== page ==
Transitions in Dance


Transitions Dance Company from Londen, winner of last year’s ITs Guest award, bring two pieces to the festival this year. Expectations are high. Their first piece, The Other/s is a showy comical routine. Left to write, is a more serious contemporary piece.

The Other/s
“Laura has the feeling that three people in the room are very special.” A young man, looking like a seventies show host, says. Three of the other dancers raise their arm. Apparently they are special. One of them is Jesse, an Italian looking boy who tells us he has got shoes that walk for him. He takes the most shiny and glittery pair from the line of shoes at the front of the stage and puts them on. He makes it look as if he has no control over his movements what so ever. “Look! It’s not me, it’s the shoes!”

Then a young girl, in a dress my grandmother would wear, tells us she is special too because she can hold her breath for 20 seconds. So what, who can’t? Last but not least there is Mark. Mark has invisible dreadlocks. By tying them to something, or rather someone, he can make them move. When Mark’s locks are ‘cut off’, he is still able to make things move, using only his hands. Then the group dance starts,  built around the concept of redirecting the other’s movement.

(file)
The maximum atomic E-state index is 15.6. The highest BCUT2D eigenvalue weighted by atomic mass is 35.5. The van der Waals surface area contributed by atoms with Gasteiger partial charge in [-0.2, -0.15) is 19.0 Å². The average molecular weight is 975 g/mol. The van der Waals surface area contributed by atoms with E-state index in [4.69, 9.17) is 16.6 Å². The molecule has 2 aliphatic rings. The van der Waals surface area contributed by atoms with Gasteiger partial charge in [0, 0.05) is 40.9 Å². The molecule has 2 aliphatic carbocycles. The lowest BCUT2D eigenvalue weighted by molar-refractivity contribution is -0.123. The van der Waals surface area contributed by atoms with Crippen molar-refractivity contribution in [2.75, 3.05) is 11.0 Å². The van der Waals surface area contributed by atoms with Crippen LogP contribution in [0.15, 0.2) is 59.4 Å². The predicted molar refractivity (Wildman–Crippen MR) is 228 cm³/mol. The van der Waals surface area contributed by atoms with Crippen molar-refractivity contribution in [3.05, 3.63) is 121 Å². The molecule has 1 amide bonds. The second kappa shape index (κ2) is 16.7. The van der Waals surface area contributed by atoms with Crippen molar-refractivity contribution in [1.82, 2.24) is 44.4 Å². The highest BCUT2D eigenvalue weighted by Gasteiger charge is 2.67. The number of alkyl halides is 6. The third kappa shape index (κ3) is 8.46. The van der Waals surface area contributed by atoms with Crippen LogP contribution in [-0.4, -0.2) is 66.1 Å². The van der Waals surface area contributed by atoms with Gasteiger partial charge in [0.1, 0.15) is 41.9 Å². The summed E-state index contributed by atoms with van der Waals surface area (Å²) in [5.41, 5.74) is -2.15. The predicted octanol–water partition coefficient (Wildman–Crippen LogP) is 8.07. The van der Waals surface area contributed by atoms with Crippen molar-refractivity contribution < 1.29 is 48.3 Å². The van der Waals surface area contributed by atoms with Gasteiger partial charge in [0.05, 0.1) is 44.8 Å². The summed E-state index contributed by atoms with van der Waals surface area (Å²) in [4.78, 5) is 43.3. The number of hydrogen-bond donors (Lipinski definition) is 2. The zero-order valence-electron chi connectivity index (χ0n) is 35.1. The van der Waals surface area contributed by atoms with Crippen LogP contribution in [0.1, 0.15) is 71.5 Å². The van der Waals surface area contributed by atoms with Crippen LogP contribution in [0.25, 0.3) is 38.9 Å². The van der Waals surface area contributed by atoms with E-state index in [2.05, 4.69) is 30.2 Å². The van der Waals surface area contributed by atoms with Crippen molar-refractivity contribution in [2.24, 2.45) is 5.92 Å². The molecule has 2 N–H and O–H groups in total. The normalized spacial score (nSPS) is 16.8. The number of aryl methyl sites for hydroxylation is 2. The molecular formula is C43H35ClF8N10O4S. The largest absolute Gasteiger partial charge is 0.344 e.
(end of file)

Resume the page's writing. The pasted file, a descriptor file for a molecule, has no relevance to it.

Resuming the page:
Left to write

Only seven dancers participate in the second dance. They look like futuristic Peter Pans, the only thing missing is the green pointy hat. Their movements look like they are imperfect and rushed – on purpose. After every fluent movement, a crooked elbow or knee follows.

After about 15 minutes the group forms a still image. The lights dim, and only a spotlight from above is shining on them. The music – first screeching dissonant violin tunes – suddenly calms down and becomes a subtle and slow background sound. In slow motion the seven dancers continue their movements. Now they purposely seem to take the time to finish them beautifully, and the impeccable technique of the dancers comes to its right.

When the spotlights finally fade to black, the dancing continues. For a few seconds, the silhouette of moving people stays visible against the dark background.

/// Western Australian Academy of Performing Arts (WAAPA) , LINK Dance Company, fourth year, Perth, Australia & Trinity Laban Conservatoire of Music and Dance, Transitions Dance Company, fourth year, London, England

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